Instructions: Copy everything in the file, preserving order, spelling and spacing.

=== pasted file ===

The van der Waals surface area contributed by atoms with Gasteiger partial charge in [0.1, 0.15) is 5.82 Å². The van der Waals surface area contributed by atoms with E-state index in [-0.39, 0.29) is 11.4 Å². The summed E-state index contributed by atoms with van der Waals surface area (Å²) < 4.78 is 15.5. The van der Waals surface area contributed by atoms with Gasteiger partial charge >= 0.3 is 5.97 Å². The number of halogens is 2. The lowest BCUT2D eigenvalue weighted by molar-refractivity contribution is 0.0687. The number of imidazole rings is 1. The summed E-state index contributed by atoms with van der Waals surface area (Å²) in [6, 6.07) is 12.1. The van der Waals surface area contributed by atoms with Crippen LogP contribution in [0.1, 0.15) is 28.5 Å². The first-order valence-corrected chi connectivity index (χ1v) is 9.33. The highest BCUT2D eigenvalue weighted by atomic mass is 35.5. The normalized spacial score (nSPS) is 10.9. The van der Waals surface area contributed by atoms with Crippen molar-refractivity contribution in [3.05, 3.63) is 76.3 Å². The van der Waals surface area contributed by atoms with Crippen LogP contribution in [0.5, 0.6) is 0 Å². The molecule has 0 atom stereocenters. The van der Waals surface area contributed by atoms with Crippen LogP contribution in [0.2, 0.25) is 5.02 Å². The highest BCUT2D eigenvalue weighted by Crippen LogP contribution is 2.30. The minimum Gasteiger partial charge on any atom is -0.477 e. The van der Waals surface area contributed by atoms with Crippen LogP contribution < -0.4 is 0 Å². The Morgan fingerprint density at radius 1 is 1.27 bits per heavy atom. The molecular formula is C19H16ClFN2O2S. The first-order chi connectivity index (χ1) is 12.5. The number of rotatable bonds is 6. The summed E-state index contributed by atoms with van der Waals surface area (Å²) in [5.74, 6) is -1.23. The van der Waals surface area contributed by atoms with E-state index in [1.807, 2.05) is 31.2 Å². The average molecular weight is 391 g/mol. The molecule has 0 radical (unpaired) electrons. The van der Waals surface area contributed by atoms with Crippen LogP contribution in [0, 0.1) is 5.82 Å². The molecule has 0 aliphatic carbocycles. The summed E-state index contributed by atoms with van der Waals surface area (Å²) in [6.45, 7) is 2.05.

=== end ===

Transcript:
The van der Waals surface area contributed by atoms with Gasteiger partial charge in [0.1, 0.15) is 5.82 Å². The van der Waals surface area contributed by atoms with E-state index in [-0.39, 0.29) is 11.4 Å². The summed E-state index contributed by atoms with van der Waals surface area (Å²) < 4.78 is 15.5. The van der Waals surface area contributed by atoms with Gasteiger partial charge >= 0.3 is 5.97 Å². The number of halogens is 2. The lowest BCUT2D eigenvalue weighted by molar-refractivity contribution is 0.0687. The number of imidazole rings is 1. The summed E-state index contributed by atoms with van der Waals surface area (Å²) in [6, 6.07) is 12.1. The van der Waals surface area contributed by atoms with Crippen LogP contribution in [0.1, 0.15) is 28.5 Å². The first-order valence-corrected chi connectivity index (χ1v) is 9.33. The highest BCUT2D eigenvalue weighted by atomic mass is 35.5. The normalized spacial score (nSPS) is 10.9. The van der Waals surface area contributed by atoms with Crippen molar-refractivity contribution in [3.05, 3.63) is 76.3 Å². The van der Waals surface area contributed by atoms with Crippen LogP contribution in [0.5, 0.6) is 0 Å². The molecule has 0 atom stereocenters. The van der Waals surface area contributed by atoms with Crippen LogP contribution in [0.2, 0.25) is 5.02 Å². The highest BCUT2D eigenvalue weighted by Crippen LogP contribution is 2.30. The minimum Gasteiger partial charge on any atom is -0.477 e. The van der Waals surface area contributed by atoms with Crippen LogP contribution < -0.4 is 0 Å². The Morgan fingerprint density at radius 1 is 1.27 bits per heavy atom. The molecular formula is C19H16ClFN2O2S. The first-order chi connectivity index (χ1) is 12.5. The number of rotatable bonds is 6. The summed E-state index contributed by atoms with van der Waals surface area (Å²) in [5.74, 6) is -1.23. The van der Waals surface area contributed by atoms with E-state index in [1.807, 2.05) is 31.2 Å². The average molecular weight is 391 g/mol. The molecule has 0 radical (unpaired) electrons. The van der Waals surface area contributed by atoms with Crippen LogP contribution in [0, 0.1) is 5.82 Å². The molecule has 0 aliphatic carbocycles. The summed E-state index contributed by atoms with van der Waals surface area (Å²) in [6.45, 7) is 2.05.